OOPS! I skipped a chapter in our discussion of Anne Lamott's Bird by Bird last time. Here it is! Jump in whether you've read the chapter or not. Also, is there a writing book you would like to discuss together here? We're almost to the end of Lamott's book.
Lamott's chapter, "Finding Your Voice," opens rather predictably but wisely about how new writers tend to emulate their favorite authors:
It is natural to take on someone else's style, that it's a prop that you use for a while until you have to give it back. And it just might take you to the thing that is not on loan, the thing that is real and true: your own voice.--Anne Lamott, Bird by Bird
Early in my writing career, I read everything by Elizabeth Berg. I LOVED her voice, the truth of it, how I felt connected to her characters, with her. I loved her writing so much I attended a writers conference where she was a speaker, hoping to meet her. The poor woman was at the tail end of a book tour. She looked like she'd slept in motel rooms lit by strobe lights for weeks. The good thing for me? She was weak and easy to stalk. I wrangled a picture with her, a few words that I don't remember, but it didn't help me sound just like her.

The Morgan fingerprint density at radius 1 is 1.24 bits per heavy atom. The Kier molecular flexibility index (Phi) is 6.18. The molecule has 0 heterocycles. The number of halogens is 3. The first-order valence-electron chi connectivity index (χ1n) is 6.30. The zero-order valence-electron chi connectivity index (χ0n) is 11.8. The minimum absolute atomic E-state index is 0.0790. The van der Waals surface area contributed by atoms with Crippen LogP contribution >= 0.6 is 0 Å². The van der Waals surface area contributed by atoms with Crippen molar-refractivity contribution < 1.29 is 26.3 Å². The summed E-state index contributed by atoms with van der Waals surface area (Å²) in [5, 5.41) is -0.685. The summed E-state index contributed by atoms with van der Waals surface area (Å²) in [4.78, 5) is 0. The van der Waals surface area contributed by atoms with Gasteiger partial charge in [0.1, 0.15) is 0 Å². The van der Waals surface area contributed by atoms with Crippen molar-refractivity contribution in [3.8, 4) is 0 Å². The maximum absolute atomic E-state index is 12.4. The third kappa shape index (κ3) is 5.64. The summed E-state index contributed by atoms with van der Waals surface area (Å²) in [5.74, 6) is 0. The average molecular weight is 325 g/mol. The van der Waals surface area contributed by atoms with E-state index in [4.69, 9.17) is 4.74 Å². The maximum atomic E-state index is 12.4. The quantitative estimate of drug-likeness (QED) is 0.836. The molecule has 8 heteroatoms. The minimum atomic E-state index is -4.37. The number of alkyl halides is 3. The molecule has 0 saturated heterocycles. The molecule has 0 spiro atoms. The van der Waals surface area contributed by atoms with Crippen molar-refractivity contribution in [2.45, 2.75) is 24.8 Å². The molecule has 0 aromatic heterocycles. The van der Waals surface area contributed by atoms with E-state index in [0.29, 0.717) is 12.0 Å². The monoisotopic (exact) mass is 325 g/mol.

As much as I wanted to write in her voice, I wasn't Elizabeth Berg. I hadn't lived her life, wrestled her monsters, eaten her breakfast, argued with her husband over moldy towels. My voice is my own, a product of all that is dull and magnificent about me. It's what I fantacize about, tremble over, do in dark rooms with the shades drawn. Oh my! My voice is also what swells my heart to love, rejoice, and worship. There's no getting around it, I can only write from my own core.
This, according to Lamott, means getting in touch with our monsters.
When people shine a little light on their monster, we find out how similar most of our monsters are. The secrecy, the obfuscation, the fact that these monsters can only be hinted at, gives us the sense that they must be very bad indeed. But when pople let their monsters out for a little onstage interview, it turns out that we've all done or thought the same things, that this is our lot, our condition. We don't end up with a brand on our forehead. Instead, we compare notes.
I worried about myself even as a child. We had exposed aggragate stairs to the second floor that sort of floated. No risers. Somehow, I had gotten into my head that if I stepped on the third step from the top, a monster would reach between the steps, grab my leg, and pull me into the 5th Dimension where unspeakable torments awaited children. My maturing brain knew this couldn't be true, but the self-doubting part of my brain kept up this practice for an embarrassingly long time.
No one ever knew.
Until, in an unguarded moment, as an adult, I told someone I hardly knew. As it turned out, she had rituals that kept her safe from monsters in the bathroom--touch the hot water knob, the cold, and tap the faucet three times. No monsters in the bathroom! And so, as Lamott suggests, my new friend and I compared notes. And that's what our readers want to do, compare notes. They don't want to brand us, banish us, or beach us (in case you're a whale). They share our need to know we're not as weird or damaged as we thought. We're not alone.